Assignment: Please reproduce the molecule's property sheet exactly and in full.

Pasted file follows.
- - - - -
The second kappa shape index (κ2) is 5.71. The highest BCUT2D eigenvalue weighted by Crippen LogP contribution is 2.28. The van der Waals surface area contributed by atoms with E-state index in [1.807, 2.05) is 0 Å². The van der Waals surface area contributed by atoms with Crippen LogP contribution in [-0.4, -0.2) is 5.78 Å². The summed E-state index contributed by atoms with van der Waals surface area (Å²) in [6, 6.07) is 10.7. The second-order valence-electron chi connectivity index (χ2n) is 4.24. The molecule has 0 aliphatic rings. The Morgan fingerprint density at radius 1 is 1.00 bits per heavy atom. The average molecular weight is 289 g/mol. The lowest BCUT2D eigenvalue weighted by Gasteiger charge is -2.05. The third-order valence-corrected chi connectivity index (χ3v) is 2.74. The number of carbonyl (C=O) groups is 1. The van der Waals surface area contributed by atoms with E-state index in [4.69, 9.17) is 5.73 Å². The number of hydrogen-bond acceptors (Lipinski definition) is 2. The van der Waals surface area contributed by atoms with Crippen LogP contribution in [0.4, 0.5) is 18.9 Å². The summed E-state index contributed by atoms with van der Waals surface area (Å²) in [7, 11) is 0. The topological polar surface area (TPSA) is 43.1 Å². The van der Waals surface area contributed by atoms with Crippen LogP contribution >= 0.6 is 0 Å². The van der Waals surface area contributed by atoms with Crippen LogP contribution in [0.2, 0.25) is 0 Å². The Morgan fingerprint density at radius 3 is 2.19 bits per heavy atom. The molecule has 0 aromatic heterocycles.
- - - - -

The second kappa shape index (κ2) is 5.71. The highest BCUT2D eigenvalue weighted by Crippen LogP contribution is 2.28. The van der Waals surface area contributed by atoms with E-state index in [1.807, 2.05) is 0 Å². The van der Waals surface area contributed by atoms with Crippen LogP contribution in [-0.4, -0.2) is 5.78 Å². The summed E-state index contributed by atoms with van der Waals surface area (Å²) in [6, 6.07) is 10.7. The second-order valence-electron chi connectivity index (χ2n) is 4.24. The molecule has 0 aliphatic rings. The Morgan fingerprint density at radius 1 is 1.00 bits per heavy atom. The average molecular weight is 289 g/mol. The lowest BCUT2D eigenvalue weighted by Gasteiger charge is -2.05. The third-order valence-corrected chi connectivity index (χ3v) is 2.74. The number of carbonyl (C=O) groups is 1. The van der Waals surface area contributed by atoms with E-state index in [4.69, 9.17) is 5.73 Å². The number of hydrogen-bond acceptors (Lipinski definition) is 2. The van der Waals surface area contributed by atoms with Crippen LogP contribution in [0.4, 0.5) is 18.9 Å². The summed E-state index contributed by atoms with van der Waals surface area (Å²) in [7, 11) is 0. The topological polar surface area (TPSA) is 43.1 Å². The van der Waals surface area contributed by atoms with Crippen LogP contribution >= 0.6 is 0 Å². The van der Waals surface area contributed by atoms with Crippen LogP contribution in [0.2, 0.25) is 0 Å². The Morgan fingerprint density at radius 3 is 2.19 bits per heavy atom. The molecule has 0 aromatic heterocycles.